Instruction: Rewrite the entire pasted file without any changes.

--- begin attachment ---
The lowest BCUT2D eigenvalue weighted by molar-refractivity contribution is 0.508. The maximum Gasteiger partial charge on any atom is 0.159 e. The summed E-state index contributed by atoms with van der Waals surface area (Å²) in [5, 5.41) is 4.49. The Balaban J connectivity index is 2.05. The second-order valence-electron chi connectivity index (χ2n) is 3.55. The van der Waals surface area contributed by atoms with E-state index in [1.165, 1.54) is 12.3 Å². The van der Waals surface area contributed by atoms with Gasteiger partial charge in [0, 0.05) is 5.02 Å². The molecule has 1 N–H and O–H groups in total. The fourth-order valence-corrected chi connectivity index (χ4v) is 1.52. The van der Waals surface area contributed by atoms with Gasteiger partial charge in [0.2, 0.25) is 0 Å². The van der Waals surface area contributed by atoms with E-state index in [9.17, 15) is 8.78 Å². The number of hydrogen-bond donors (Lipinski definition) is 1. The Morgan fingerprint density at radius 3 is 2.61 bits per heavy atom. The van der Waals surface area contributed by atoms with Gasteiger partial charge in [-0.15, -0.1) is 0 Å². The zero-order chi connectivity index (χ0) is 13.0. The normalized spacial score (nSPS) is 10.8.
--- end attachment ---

The lowest BCUT2D eigenvalue weighted by molar-refractivity contribution is 0.508. The maximum Gasteiger partial charge on any atom is 0.159 e. The summed E-state index contributed by atoms with van der Waals surface area (Å²) in [5, 5.41) is 4.49. The Balaban J connectivity index is 2.05. The second-order valence-electron chi connectivity index (χ2n) is 3.55. The van der Waals surface area contributed by atoms with E-state index in [1.165, 1.54) is 12.3 Å². The van der Waals surface area contributed by atoms with Gasteiger partial charge in [0, 0.05) is 5.02 Å². The molecule has 1 N–H and O–H groups in total. The fourth-order valence-corrected chi connectivity index (χ4v) is 1.52. The van der Waals surface area contributed by atoms with Gasteiger partial charge in [0.2, 0.25) is 0 Å². The van der Waals surface area contributed by atoms with E-state index in [9.17, 15) is 8.78 Å². The number of hydrogen-bond donors (Lipinski definition) is 1. The Morgan fingerprint density at radius 3 is 2.61 bits per heavy atom. The van der Waals surface area contributed by atoms with Gasteiger partial charge in [-0.15, -0.1) is 0 Å². The zero-order chi connectivity index (χ0) is 13.0. The normalized spacial score (nSPS) is 10.8.